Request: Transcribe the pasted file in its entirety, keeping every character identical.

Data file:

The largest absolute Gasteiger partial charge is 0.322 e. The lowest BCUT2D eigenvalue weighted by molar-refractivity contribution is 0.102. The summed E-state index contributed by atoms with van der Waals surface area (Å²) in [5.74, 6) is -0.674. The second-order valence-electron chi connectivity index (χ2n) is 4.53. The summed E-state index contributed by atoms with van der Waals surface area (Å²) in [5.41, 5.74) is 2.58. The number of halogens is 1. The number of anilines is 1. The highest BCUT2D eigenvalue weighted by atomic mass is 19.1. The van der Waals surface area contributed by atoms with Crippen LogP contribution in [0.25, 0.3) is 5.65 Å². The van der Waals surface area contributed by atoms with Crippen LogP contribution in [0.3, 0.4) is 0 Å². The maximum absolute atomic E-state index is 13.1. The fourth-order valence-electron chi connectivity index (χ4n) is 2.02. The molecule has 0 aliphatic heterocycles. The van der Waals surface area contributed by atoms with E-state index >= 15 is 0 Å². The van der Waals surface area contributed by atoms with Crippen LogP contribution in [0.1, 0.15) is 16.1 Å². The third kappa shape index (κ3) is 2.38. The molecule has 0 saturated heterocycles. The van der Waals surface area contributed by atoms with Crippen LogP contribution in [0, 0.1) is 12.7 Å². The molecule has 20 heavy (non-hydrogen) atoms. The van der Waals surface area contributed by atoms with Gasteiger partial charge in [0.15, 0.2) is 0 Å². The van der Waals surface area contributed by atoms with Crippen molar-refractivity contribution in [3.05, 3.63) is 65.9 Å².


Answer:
The largest absolute Gasteiger partial charge is 0.322 e. The lowest BCUT2D eigenvalue weighted by molar-refractivity contribution is 0.102. The summed E-state index contributed by atoms with van der Waals surface area (Å²) in [5.74, 6) is -0.674. The second-order valence-electron chi connectivity index (χ2n) is 4.53. The summed E-state index contributed by atoms with van der Waals surface area (Å²) in [5.41, 5.74) is 2.58. The number of halogens is 1. The number of anilines is 1. The highest BCUT2D eigenvalue weighted by atomic mass is 19.1. The van der Waals surface area contributed by atoms with Crippen LogP contribution in [0.25, 0.3) is 5.65 Å². The van der Waals surface area contributed by atoms with Crippen LogP contribution in [0.3, 0.4) is 0 Å². The maximum absolute atomic E-state index is 13.1. The fourth-order valence-electron chi connectivity index (χ4n) is 2.02. The molecule has 0 aliphatic heterocycles. The van der Waals surface area contributed by atoms with E-state index >= 15 is 0 Å². The van der Waals surface area contributed by atoms with Crippen LogP contribution in [0.1, 0.15) is 16.1 Å². The third kappa shape index (κ3) is 2.38. The molecule has 0 saturated heterocycles. The van der Waals surface area contributed by atoms with Crippen LogP contribution in [0, 0.1) is 12.7 Å². The molecule has 20 heavy (non-hydrogen) atoms. The van der Waals surface area contributed by atoms with Gasteiger partial charge in [0.15, 0.2) is 0 Å². The van der Waals surface area contributed by atoms with Crippen molar-refractivity contribution in [3.05, 3.63) is 65.9 Å².